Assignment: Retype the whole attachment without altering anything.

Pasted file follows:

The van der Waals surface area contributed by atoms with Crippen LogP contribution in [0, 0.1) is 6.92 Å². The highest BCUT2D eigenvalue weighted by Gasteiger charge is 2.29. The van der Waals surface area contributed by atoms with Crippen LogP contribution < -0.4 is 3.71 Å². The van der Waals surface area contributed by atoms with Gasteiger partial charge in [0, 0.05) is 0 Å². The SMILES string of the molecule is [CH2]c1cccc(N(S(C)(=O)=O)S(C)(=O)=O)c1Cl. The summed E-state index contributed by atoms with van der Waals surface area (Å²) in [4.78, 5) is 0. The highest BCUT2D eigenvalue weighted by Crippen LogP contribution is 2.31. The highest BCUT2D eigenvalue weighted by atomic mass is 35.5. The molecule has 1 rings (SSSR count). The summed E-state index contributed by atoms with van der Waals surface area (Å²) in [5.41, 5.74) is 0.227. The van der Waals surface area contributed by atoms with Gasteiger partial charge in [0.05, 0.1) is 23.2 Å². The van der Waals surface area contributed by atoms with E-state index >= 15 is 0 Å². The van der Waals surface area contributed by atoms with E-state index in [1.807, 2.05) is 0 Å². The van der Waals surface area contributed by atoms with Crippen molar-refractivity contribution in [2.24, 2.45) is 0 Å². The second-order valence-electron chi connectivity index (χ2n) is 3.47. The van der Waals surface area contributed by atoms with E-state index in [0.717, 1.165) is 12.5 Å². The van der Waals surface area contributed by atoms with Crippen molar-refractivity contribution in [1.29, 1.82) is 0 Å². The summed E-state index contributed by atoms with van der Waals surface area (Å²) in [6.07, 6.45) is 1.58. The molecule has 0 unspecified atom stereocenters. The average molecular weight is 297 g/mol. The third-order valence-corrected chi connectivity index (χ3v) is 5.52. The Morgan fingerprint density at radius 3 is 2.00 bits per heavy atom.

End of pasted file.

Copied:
The van der Waals surface area contributed by atoms with Crippen LogP contribution in [0, 0.1) is 6.92 Å². The highest BCUT2D eigenvalue weighted by Gasteiger charge is 2.29. The van der Waals surface area contributed by atoms with Crippen LogP contribution < -0.4 is 3.71 Å². The van der Waals surface area contributed by atoms with Gasteiger partial charge in [0, 0.05) is 0 Å². The SMILES string of the molecule is [CH2]c1cccc(N(S(C)(=O)=O)S(C)(=O)=O)c1Cl. The summed E-state index contributed by atoms with van der Waals surface area (Å²) in [4.78, 5) is 0. The highest BCUT2D eigenvalue weighted by Crippen LogP contribution is 2.31. The highest BCUT2D eigenvalue weighted by atomic mass is 35.5. The molecule has 1 rings (SSSR count). The summed E-state index contributed by atoms with van der Waals surface area (Å²) in [5.41, 5.74) is 0.227. The van der Waals surface area contributed by atoms with Gasteiger partial charge in [0.05, 0.1) is 23.2 Å². The van der Waals surface area contributed by atoms with E-state index >= 15 is 0 Å². The van der Waals surface area contributed by atoms with E-state index in [1.807, 2.05) is 0 Å². The van der Waals surface area contributed by atoms with Crippen molar-refractivity contribution in [2.24, 2.45) is 0 Å². The second-order valence-electron chi connectivity index (χ2n) is 3.47. The van der Waals surface area contributed by atoms with E-state index in [0.717, 1.165) is 12.5 Å². The van der Waals surface area contributed by atoms with Crippen molar-refractivity contribution in [1.29, 1.82) is 0 Å². The summed E-state index contributed by atoms with van der Waals surface area (Å²) in [6.07, 6.45) is 1.58. The molecule has 0 unspecified atom stereocenters. The average molecular weight is 297 g/mol. The third-order valence-corrected chi connectivity index (χ3v) is 5.52. The Morgan fingerprint density at radius 3 is 2.00 bits per heavy atom.